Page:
Christmas eve was lovely – midnight mass at St Luke’s. Church is v. important round here at Christmas. Mainly because, underneath all the debt, divorce, drink driving and mindless consumerism, Christmas is a celebration of God becoming human (well, at least it has been since we hijacked it from the pagans…) – the idea of the incarnation, the unknowable God making herself known, being born in a shed and spending his first few years alive as an asylum seeking refugee, is the pivotal point of the Christian story, the point at which an impersonal transcendent God became immanent, lived on the planet and demonstrated a radical alternative to human self-centred destructive living. It all began with ‘peace on earth, goodwill to all men’, and continued when Jesus started his ‘ministry’ by claiming the words of Isaiah as his own ‘I’ve come to bring good news for poor people, fix the broken hearted, give sight to the blind and tell you that God’s on your side today’.
Jesus’ birth contradicted everything that people thought about the idea of the coming messiah. It was weak, he was exiled, he wasn’t royal he was a tradesman and the son of a tradesman. If he’d been born in London now he’d be a refugee, a builder from Albania or Iraq. He didn’t come to set up an army, but to demonstrate that love conquers all. That God is love, and when we are motivated by that love, good things happen – the meek inherit the earth, the kingdom of God is there for the poor, peacemakers and prisoners of conscience are blessed, even in the midst of that persecution. It’s a crazy vision of ‘the kingdom’ and one that has sadly got lost in favour of ‘blessed are the mad power-crazed PNAC jihadists, for theirs shall be the White House’.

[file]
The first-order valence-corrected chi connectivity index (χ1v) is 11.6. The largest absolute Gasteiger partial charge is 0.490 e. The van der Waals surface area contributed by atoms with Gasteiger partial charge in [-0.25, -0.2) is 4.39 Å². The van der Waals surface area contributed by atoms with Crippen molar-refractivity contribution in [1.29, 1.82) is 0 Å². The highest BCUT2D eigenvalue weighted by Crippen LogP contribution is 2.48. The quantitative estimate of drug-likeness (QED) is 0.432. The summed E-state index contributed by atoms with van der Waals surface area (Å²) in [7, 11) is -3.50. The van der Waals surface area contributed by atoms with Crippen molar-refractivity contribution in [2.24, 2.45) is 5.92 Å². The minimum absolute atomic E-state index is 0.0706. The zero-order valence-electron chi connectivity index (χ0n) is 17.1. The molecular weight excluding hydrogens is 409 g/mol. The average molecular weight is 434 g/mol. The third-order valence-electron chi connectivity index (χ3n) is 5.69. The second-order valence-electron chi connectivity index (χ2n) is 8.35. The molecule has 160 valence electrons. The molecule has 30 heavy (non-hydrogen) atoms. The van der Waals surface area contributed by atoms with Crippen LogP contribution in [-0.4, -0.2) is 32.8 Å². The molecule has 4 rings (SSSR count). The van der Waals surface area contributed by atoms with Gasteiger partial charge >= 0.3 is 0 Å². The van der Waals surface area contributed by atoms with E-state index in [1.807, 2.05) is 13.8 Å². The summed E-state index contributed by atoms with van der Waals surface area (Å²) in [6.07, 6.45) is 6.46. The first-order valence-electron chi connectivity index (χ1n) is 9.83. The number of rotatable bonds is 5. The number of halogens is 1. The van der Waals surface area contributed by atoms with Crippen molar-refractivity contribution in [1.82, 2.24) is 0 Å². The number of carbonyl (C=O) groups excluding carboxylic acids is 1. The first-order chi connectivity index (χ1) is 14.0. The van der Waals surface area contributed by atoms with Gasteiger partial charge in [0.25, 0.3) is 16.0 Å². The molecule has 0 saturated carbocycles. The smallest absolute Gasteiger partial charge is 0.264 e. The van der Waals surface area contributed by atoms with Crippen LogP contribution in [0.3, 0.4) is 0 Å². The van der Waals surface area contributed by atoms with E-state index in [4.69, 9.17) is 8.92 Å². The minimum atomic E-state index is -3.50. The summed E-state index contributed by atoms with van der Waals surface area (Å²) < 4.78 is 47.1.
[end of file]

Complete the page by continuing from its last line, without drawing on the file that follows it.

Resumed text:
Which is why I celebrate Christmas – a reminder that Jesus turned all that on its head, said the last shall be first and the first, last. Said that God was bodily present in the homeless and if you help them, you help God, and if you don’t, please don’t try and tell her how holy you are. It’s a story about changed priorities, a story about Jubliee, about God being on the side of the downtrodden.
For the poor, Christmas is about hope. For Christians, it ought to be a wake-up call, a challenge and an inspiration. It is for me.
Soundtrack – Kate Bush, ‘Aerial’ (I bought this for TSP for Christmas, and it’s magic)by